By Ruby Hamad
October 22, 2012
It's hard to imagine any scenario in which shooting a 14-year-old child is justified. And yet, the Taliban attempts just this by insisting its attack on Pakistani schoolgirl Malala Yousafzai is ordained by Islam.
Yousafzai first attracted the group's ire for her insistence on the right of girls to be educated. At the age of 11, she gained international recognition for her BBC blog, in which she documented Taliban atrocities as they burned girls’ schools to the ground.
Following Yousufzai’s shooting earlier this month, the Taliban released a statement claiming, 'We did not attack her for raising voice for education. We targeted her for opposing Mujahideen (holy warriors) and their war.'
And so, the Taliban continues to paint Islam as an inherently violent religion.
Muslims are required to model their lives on that of the prophet Mohammed. Consequently, it is easy to assume the roots of radical Islam can be traced back to the prophet himself, hence the numerous Western depictions of Mohammed as an intolerant, murderous tyrant. Such depictions have no basis in history.
Mohammed was trying not just to introduce a new faith, but to transform Arabian society. He blamed much of Arabia's ills on the concept of Jahiliya. Referred to as the 'Time of Ignorance' by Muslims to denote pre-Islamic times, Jahiliya, according to historian Karen Armstrong, is better translated as 'irascibility', an 'acute sensitivity to honour and prestige; arrogance, excess, and ... a chronic tendency to violence and retaliation'.
In establishing an inclusive Muslim community (ummah), Mohammed sought to overcome the tribal ethos that had led to customs such as lethal retaliation for perceived transgressions, honour crimes and blood feuds, and whose patriarchal nature bred violence against women including wife beating, forced marriages and female infanticide, all of which Mohammed condemned.
Indeed women had such low standing it is not surprising that, after hearing Mohammed declares women's rights to inherit property and determine who and when they marry, women were among his earliest converts. For this, Mohammed was ridiculed for mixing with the 'weak'.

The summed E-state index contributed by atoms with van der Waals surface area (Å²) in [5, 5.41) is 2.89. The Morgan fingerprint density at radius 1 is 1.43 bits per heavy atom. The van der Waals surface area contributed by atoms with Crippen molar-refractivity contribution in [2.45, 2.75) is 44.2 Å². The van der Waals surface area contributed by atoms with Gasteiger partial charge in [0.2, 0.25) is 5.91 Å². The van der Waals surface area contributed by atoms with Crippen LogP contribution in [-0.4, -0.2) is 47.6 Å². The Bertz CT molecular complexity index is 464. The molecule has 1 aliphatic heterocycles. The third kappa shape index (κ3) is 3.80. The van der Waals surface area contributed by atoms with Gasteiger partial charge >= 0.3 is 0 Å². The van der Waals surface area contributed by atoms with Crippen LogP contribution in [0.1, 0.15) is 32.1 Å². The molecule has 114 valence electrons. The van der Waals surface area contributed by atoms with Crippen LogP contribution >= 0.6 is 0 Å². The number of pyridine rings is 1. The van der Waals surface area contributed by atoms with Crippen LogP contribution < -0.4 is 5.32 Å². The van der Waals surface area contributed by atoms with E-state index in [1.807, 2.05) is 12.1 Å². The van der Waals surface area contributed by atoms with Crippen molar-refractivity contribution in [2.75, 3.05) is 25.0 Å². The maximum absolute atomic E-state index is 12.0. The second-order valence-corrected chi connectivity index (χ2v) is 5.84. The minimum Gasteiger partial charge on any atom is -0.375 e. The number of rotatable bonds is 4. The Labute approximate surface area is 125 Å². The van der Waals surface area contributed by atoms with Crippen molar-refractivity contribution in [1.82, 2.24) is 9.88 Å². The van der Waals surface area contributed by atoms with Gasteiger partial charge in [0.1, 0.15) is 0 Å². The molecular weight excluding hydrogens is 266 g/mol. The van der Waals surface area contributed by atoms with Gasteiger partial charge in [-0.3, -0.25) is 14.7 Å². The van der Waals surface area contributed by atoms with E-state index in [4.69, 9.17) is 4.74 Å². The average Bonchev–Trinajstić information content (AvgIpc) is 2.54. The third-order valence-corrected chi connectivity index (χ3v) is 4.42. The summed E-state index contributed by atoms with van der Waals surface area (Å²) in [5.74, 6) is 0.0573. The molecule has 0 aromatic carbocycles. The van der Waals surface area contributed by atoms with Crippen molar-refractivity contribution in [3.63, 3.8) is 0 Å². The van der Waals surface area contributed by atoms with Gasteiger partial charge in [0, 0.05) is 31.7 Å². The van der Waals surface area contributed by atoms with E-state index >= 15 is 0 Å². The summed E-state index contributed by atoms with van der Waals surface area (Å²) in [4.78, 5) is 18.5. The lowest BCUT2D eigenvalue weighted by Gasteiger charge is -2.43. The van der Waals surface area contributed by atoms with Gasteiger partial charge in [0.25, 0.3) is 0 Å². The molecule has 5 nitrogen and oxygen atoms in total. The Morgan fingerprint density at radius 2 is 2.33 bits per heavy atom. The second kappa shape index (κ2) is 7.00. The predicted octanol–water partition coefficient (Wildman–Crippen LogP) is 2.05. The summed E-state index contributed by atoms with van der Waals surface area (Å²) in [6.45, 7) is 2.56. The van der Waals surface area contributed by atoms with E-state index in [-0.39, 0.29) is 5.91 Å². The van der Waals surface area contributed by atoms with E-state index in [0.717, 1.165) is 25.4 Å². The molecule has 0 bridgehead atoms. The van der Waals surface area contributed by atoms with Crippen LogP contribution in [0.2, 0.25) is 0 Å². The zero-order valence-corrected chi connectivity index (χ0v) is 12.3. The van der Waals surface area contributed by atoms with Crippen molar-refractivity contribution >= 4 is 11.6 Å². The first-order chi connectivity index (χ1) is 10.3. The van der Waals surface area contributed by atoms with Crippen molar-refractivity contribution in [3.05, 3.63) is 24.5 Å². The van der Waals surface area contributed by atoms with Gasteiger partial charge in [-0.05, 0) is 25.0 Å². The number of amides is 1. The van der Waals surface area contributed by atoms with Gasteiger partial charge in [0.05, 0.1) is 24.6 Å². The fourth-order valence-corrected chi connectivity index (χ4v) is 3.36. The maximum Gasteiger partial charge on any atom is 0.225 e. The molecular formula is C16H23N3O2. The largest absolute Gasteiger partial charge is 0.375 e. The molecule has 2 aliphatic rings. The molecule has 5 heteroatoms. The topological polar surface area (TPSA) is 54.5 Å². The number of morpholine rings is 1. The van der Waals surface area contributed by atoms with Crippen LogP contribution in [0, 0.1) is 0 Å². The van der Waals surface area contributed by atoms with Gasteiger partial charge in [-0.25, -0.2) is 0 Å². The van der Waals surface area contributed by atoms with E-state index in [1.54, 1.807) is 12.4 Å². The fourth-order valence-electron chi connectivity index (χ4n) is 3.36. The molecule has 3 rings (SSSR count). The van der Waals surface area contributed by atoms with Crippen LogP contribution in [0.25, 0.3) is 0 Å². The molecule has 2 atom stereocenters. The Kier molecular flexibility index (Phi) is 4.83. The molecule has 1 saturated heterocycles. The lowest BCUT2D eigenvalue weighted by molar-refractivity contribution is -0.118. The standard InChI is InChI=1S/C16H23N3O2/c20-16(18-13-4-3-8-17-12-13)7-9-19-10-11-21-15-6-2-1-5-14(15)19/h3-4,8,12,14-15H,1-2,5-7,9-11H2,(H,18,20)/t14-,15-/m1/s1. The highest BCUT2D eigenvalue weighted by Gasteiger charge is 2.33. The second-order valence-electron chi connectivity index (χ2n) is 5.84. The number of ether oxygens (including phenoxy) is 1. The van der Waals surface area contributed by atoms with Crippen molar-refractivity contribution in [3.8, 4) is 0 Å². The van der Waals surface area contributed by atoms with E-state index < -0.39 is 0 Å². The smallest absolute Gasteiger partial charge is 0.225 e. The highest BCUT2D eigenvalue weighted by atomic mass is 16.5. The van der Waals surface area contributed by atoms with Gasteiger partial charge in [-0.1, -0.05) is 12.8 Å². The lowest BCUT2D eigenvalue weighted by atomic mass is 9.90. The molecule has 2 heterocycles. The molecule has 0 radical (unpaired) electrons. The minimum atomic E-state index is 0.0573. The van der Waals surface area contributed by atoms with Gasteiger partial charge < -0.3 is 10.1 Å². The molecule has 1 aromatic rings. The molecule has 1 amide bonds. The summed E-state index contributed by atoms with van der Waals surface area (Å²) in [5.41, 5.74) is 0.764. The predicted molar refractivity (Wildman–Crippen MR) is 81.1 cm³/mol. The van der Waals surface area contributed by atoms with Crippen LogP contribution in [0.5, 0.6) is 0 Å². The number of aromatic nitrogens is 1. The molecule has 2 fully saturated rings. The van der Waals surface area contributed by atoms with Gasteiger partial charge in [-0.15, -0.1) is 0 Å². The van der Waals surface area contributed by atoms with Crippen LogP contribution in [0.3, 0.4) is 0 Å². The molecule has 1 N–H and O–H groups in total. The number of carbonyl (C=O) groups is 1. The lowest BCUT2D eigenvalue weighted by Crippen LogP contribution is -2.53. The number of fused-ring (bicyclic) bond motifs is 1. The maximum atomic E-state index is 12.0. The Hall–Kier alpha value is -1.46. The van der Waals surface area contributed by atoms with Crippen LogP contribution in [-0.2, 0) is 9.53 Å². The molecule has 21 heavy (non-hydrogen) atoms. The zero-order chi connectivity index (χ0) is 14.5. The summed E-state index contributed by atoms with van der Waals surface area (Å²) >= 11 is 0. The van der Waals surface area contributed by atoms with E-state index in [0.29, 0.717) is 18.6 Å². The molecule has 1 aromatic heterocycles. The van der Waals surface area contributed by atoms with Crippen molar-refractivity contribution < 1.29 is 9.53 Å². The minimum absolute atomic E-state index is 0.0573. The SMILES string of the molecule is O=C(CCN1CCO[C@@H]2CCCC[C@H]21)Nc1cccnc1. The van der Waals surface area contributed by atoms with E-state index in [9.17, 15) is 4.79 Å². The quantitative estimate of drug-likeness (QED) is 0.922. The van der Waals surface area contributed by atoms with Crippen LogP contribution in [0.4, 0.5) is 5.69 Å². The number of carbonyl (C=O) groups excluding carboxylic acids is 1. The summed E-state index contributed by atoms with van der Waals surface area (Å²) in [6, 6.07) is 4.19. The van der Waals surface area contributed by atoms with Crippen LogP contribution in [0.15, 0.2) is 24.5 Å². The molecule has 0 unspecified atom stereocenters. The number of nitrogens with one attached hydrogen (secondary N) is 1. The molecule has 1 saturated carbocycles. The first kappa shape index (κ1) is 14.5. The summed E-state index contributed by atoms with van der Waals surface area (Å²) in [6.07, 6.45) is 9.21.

In his final sermon to the ummah near Mount Arafat, an ailing Mohammed seemed to wonder how his legacy would be fulfilled. 'O people, have I faithfully delivered my message to you?' he cried.
Sadly, it is Jahiliya that one sees in much of the Muslim world today. It is in Pakistan's ludicrous blasphemy laws, and it rears its ugly head every time fanatical preachers whip young men into a frenzy demanding they 'defend' the prophet's honour whenever the West is accused of insulting him.
But mostly, it can be seen in the way Muslim women's rights are being increasingly eroded. Mohammed accepted the taunts from other men (some of them Muslim converts) for what they thought was his too lenient treatment of women. In his day, as in ours, the advancement of women was seen as a rebuke to the supremacy of men.
The Taliban's claim that they did not target Malala for her stance on education rings hollow considering their history. Another of their targets, Sakena Yacoobi, founder of the Afghan Institute of Learning (AIF) has been surreptitiously educating girls in Afghanistan and Pakistan since the 1990s. 'Every day there is a death threat', Yacoobi tells journalists Nicholas Kristoff and Sheryl WuDunn in Half the Sky, a remarkable book that documents human rights abuses against women and girls around the globe, and describes how women are fighting back.
For fundamentalists who view women only as wives and mothers, education is a threat because educated women are more likely to delay marriage and pregnancy, and to have fewer children. With increased financial independence, they are also less likely to accept their inferior role in society.
Education, as Yacoobi discovered, also leads to a fresh understanding of the Quran. As well as advising women on their legal rights in civil and Islamic law, Yacoobi encourages women to show to their husbands verses in the Quran that call for respect for women. Often, both men and women are shocked to learn that such verses exist.
These verses prompt calls for a feminist interpretation of the Quran that rejects gender segregation and its inherent bias against women. Mohammed's vision of gender equality was so far ahead of its time it was completely misunderstood, and for centuries, women have accepted the fallacy that they are inferior to men.
Muslim women are the key to a Muslim renaissance and it is women like Yousafzai and Yacoobi who are the inheritors of Mohammed's legacy. Hostility to education has no basis in Mohammed's vision. How can it when the first verse in the Quran commands, 'Read. Read in the name of your lord'?
Ruby Hamad is a Sydney writer and associate editor of progressive feminist website The Scavenger.